I thought about all of the times I have thought that it might be nice to live in a “more real” neighborhood or city.

The truth is, my new neighborhood is just as safe as my current neighborhood. In fact, there is less petty crime (robbery, car break-ins, DUIs, etc.) and there is the same amount of violent crime (rape, assault, and homicide). There is slightly more drug related crime and more domestic disturbances – but since I don’t do drugs and I’m not planning on getting into an abusive relationship – none of these things are a threat to me in my day-to-day life.

I’ve never lived in a neighborhood that wasn’t considered wealthy. All of my life, my neighbors were making six-figure incomes and my surroundings reflected that.

I’m deeply ashamed that I drove up to this new house, I saw the condition of the rest of the homes on that street, the unpaved roads, and the different races mingling and my mind immediately wondered if it was safe enough to move. I’m disgusted with myself that I’m still a little worried and nervous.

This is classism. This is white privilege. This is hipster racism. This is the worst, smallest side of myself. A side that I truly didn’t know existed and a piece of myself that I am so embarrassed about. I know better, I am better than this – but yet, these thoughts still pop up.

As painful as this is for me to write, I felt like this was important to share. I pride myself on being open minded. I’m a feminist. I support gay marriage. I have friends of all races, backgrounds, and socioeconomic classes. And yet, these ugly thoughts came to light when I thought about moving to a “poor neighborhood.”

I never thought I would think this way. I know that if I read this on somebody’s blog, I would immediately think that person was a privileged asshole.

I don’t really know what to say for myself. I wrote this because I felt like I had to. For those that protest that white privilege is just liberal propaganda to make white people feel badly and that hipster racism is not a real thing – I’m here to say that if you are white and especially if you are white and middle class, you have white privilege. You do. I do. I didn’t know that I did until I realized that I was nervous to move. Nervous to move to a place that was nearly perfect and more in price range. Nervous to move next door to one of my best friends in Portland.

I knew white privilege was real. I thought I was immune because of my political beliefs and my diverse circle of friends and my hippie free love attitude. But, I’m not immune and I’m so sad about it and I am humbled by how wrong I have been.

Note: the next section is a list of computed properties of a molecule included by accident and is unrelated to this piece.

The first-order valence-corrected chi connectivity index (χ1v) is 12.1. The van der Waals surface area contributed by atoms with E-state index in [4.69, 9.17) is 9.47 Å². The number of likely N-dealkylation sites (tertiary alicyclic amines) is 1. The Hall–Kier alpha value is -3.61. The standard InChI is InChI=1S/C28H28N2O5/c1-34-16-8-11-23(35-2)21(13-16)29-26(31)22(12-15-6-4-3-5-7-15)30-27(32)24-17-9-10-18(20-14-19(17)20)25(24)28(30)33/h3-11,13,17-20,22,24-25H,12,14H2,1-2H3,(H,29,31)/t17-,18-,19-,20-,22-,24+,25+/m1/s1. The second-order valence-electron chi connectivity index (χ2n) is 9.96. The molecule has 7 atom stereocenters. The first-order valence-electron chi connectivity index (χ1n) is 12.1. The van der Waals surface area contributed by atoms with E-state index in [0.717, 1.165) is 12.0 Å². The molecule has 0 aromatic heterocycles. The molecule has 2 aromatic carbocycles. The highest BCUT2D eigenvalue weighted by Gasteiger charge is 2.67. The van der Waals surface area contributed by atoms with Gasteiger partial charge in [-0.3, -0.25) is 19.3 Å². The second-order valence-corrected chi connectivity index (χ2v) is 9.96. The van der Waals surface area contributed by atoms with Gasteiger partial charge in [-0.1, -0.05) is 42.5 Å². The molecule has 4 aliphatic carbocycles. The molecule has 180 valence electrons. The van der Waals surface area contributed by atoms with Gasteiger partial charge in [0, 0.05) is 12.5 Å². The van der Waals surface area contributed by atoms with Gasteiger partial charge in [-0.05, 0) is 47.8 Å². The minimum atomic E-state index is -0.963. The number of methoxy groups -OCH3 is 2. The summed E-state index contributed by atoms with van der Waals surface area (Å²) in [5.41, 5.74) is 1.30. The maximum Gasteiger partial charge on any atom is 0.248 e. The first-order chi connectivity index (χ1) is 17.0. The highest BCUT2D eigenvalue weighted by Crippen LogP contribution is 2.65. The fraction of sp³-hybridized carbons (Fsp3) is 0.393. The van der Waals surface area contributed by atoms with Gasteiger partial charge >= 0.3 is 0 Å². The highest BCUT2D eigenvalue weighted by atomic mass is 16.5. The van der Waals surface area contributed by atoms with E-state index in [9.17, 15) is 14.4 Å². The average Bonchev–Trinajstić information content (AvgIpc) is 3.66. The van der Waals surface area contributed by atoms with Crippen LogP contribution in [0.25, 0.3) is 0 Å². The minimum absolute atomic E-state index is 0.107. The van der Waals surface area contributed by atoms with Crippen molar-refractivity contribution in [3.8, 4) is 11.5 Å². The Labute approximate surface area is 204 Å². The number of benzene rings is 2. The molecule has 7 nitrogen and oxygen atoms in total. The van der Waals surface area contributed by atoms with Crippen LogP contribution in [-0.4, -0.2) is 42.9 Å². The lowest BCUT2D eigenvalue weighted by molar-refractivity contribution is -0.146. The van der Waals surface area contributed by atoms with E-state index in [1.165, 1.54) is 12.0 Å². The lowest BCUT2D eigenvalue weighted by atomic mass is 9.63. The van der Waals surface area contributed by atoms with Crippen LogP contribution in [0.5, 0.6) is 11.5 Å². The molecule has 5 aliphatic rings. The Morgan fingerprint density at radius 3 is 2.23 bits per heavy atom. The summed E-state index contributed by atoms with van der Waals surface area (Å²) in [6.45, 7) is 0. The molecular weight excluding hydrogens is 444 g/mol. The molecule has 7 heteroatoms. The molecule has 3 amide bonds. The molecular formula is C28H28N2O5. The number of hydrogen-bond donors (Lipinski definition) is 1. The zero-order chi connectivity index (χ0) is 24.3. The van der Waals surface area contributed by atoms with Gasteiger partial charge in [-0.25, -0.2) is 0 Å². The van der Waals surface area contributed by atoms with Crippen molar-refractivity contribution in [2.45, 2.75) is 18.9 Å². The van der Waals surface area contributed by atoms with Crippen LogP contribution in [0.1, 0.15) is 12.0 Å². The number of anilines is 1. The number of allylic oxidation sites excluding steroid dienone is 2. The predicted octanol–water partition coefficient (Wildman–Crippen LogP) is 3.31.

This all has been absolutely flooring me for weeks now.

Now that I have all this ugliness off of my chest and I feel like I can work on these parts of myself that make me so sad, I am happy to say that I am so looking forward to moving. I really am. I can’t wait to meet my neighbors (besides Daniel, I know that guy). I can’t wait to garden and give my dog a yard. I can’t wait to discover new coffee shops and new friends and new parks. I can’t wait to save money and start saving for a down payment on a house (thank you cheaper rent). And I especially can’t wait to share the space here – I see so much crazy potential in it – it’s going to be such a great move.

*Note: I haven’t said this in a long, long, long time. College was the last time probably – for good reason. It’s a stupid thing to say, but I have said it.

WRITERS NOTE: This post was incredibly hard for me to write and the ugliest, hardest thing I have ever written about myself. I am not proud. I shared it because I thought it was important. With the disturbing recent headlines (Trayvon Martin in particular), I felt like it was necessary to share these horrible and fleeting thoughts that I never thought I would have. I thought I was better than this and above it all – if anybody would have told me that I would have had these thoughts – I would have called them crazy. My entire group of friends would have called them crazy. But, when I was put into a position that wasn’t hypothetical – the thoughts appeared. I wanted to share these things because everybody needs to recognize their role in making society better or worse. Everybody needs to own their ugliness and make strides to change. I’ve never been so disappointed in myself. I know this post is going to rub some people the wrong way. I know I’m not as eloquent in explaining as I’d like to be. I know I’ll lose readers and twitter followers – I understand – but I felt like this was important.